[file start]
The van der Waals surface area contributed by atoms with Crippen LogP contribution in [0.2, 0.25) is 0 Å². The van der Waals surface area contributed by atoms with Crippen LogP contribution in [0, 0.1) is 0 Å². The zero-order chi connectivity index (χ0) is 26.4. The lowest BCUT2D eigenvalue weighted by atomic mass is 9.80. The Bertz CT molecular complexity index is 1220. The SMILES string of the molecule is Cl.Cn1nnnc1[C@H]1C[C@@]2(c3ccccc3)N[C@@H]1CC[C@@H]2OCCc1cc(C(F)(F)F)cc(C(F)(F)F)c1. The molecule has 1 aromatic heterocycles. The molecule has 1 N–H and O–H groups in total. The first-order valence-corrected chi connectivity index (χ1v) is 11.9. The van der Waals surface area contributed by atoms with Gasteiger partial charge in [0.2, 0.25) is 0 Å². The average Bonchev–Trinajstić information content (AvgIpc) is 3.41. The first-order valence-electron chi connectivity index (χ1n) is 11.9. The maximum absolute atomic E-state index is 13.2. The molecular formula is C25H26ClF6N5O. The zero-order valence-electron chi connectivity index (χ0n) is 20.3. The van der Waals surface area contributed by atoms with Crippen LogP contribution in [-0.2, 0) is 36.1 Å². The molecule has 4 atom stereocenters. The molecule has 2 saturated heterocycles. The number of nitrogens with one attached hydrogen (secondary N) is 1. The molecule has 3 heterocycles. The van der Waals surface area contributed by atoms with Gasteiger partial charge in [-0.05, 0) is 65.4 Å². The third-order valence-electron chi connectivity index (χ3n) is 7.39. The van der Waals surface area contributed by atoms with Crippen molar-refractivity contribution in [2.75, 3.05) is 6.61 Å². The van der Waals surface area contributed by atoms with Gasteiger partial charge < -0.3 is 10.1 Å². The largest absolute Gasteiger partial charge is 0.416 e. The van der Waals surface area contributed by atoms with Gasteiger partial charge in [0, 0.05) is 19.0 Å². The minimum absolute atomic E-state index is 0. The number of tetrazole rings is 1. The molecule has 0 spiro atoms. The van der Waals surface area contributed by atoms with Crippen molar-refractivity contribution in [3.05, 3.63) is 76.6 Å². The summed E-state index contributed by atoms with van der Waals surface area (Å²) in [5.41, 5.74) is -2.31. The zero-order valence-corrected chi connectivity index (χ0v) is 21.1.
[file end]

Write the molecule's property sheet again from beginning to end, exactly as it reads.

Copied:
The van der Waals surface area contributed by atoms with Crippen LogP contribution in [0.2, 0.25) is 0 Å². The van der Waals surface area contributed by atoms with Crippen LogP contribution in [0, 0.1) is 0 Å². The zero-order chi connectivity index (χ0) is 26.4. The lowest BCUT2D eigenvalue weighted by atomic mass is 9.80. The Bertz CT molecular complexity index is 1220. The SMILES string of the molecule is Cl.Cn1nnnc1[C@H]1C[C@@]2(c3ccccc3)N[C@@H]1CC[C@@H]2OCCc1cc(C(F)(F)F)cc(C(F)(F)F)c1. The molecule has 1 aromatic heterocycles. The molecule has 1 N–H and O–H groups in total. The first-order valence-corrected chi connectivity index (χ1v) is 11.9. The van der Waals surface area contributed by atoms with Gasteiger partial charge in [0.2, 0.25) is 0 Å². The average Bonchev–Trinajstić information content (AvgIpc) is 3.41. The first-order valence-electron chi connectivity index (χ1n) is 11.9. The maximum absolute atomic E-state index is 13.2. The molecular formula is C25H26ClF6N5O. The zero-order valence-electron chi connectivity index (χ0n) is 20.3. The van der Waals surface area contributed by atoms with Crippen LogP contribution in [-0.2, 0) is 36.1 Å². The molecule has 4 atom stereocenters. The molecule has 2 saturated heterocycles. The number of nitrogens with one attached hydrogen (secondary N) is 1. The molecule has 3 heterocycles. The van der Waals surface area contributed by atoms with Gasteiger partial charge in [-0.05, 0) is 65.4 Å². The third-order valence-electron chi connectivity index (χ3n) is 7.39. The van der Waals surface area contributed by atoms with Crippen molar-refractivity contribution in [2.75, 3.05) is 6.61 Å². The van der Waals surface area contributed by atoms with Gasteiger partial charge < -0.3 is 10.1 Å². The largest absolute Gasteiger partial charge is 0.416 e. The van der Waals surface area contributed by atoms with Gasteiger partial charge in [0, 0.05) is 19.0 Å². The minimum absolute atomic E-state index is 0. The number of tetrazole rings is 1. The molecule has 0 spiro atoms. The van der Waals surface area contributed by atoms with Crippen molar-refractivity contribution in [3.05, 3.63) is 76.6 Å². The summed E-state index contributed by atoms with van der Waals surface area (Å²) in [5.41, 5.74) is -2.31. The zero-order valence-corrected chi connectivity index (χ0v) is 21.1.